provides technical assistance to the CIN and the technical
committees. Embassy sources indicate that INEN (through
Urresta) manages and leads much of the standards work,
leaving the CIN to rely upon INEN,s technical expertise.
9. The technical committees are responsible for formulating
new regulations, revising old ones and drafting instructivos.
The instructivos, described above, also include information
essential to a company wishing to import regulated products.
However, Urresta asserts that the TBT agreement does not
require publication of instructivos or public notices of
changes in the instructivos. Nor are the instructivos
published on the INEN website. They are also not published
in the official register but take effect immediately upon
adoption. Urresta claims that there is no need to notify the
public of instructivos because they do not change laws or
regulations, but merely implement them.
Current Process
10. MICIP (at the behest of INEN) initiates a new regulation
or regulatory change when the INEN sends emails to specific
stakeholders, reportedly by sending them to various chambers
of industry, informing them of a proposed regulatory change.
INEN does send out an electronic bulletin every three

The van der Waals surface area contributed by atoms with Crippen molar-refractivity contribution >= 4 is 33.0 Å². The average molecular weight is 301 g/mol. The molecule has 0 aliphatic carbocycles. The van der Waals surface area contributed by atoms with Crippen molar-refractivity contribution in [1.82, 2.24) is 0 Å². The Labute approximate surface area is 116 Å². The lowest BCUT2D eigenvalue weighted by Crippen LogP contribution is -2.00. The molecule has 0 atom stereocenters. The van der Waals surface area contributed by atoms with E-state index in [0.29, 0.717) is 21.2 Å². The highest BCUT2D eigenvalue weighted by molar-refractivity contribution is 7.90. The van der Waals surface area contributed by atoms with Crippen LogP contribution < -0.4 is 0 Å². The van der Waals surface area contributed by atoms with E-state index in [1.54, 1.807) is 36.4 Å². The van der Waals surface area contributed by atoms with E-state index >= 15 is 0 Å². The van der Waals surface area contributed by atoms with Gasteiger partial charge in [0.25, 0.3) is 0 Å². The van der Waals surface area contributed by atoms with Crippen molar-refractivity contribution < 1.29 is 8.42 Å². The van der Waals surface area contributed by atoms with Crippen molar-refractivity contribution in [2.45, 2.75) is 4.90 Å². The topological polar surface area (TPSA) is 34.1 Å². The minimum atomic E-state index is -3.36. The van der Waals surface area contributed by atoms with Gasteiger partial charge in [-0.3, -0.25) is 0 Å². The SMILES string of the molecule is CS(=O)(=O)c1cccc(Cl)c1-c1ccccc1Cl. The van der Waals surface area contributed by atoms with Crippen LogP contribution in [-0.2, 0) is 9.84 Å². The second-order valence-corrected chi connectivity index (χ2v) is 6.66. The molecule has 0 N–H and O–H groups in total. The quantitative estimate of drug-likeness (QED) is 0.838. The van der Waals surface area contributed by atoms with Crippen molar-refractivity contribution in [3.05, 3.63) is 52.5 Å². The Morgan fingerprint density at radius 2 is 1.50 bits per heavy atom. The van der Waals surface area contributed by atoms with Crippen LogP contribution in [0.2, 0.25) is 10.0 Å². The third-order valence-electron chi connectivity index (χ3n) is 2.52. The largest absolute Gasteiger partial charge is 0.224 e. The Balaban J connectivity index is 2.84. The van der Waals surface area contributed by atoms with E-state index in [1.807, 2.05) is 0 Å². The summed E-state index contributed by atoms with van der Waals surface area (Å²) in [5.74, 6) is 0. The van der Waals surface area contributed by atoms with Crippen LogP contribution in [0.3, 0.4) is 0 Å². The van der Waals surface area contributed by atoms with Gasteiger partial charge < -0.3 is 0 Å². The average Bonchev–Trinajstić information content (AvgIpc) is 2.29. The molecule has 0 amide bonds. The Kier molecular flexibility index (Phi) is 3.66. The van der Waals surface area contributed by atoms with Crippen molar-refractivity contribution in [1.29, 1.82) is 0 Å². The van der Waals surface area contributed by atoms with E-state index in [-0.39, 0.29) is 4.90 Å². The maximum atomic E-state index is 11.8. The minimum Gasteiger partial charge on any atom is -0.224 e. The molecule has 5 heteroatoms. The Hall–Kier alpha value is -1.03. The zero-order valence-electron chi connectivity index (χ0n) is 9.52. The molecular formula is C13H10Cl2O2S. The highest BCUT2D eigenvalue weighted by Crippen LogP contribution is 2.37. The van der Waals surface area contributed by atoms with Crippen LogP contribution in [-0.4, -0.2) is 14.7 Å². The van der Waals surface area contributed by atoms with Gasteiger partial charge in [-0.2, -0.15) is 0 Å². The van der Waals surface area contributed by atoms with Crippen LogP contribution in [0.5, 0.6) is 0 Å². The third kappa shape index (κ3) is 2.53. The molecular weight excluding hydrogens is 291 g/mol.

months, but it covers activities that occurred in the prior
quarter. October 2004 was the last electronic bulletin
posted on the INEN website. Though the website has links for
additional information on numerous standards issues, there is
no link for technical regulation notifications.
11. MICIP (again through INEN) convenes technical committees
on specific topics. According to Urresta, one must be
qualified8 to participate in these meetings.
For example, in one case, invitations were sent to 27
individuals from local industry, chambers of commerce and
industry, universities and other government officials. A
technical committee was formed with 11 voting members, 1
representing a foreign manufacturer, 7 representing local
manufacturers and their suppliers, and 1 each from a
technical university, the college of mechanical engineers and
MICIP. Interested parties may send comments to the technical
committee, but the committee itself decides which comments
are worthy of consideration. INEN representatives serve as
the secretariat for the technical committees, producing draft
language for review and discussion by the committees.
Urresta resisted our suggestion to open the technical
committee meetings to the public.
12. After six-eight months, the technical committee submits
the to INEN,s Board of Directors (the Consejo Directivo, or
CD). The CD reviews the draft and generally forwards it to
the CIN, who in turn passes it to the Minister of MICIP for
approval. On those occasions when the CD suggests changes to
the draft, it is returned to the technical committee to be
modified and is then re-submitted to the CD. The CD sends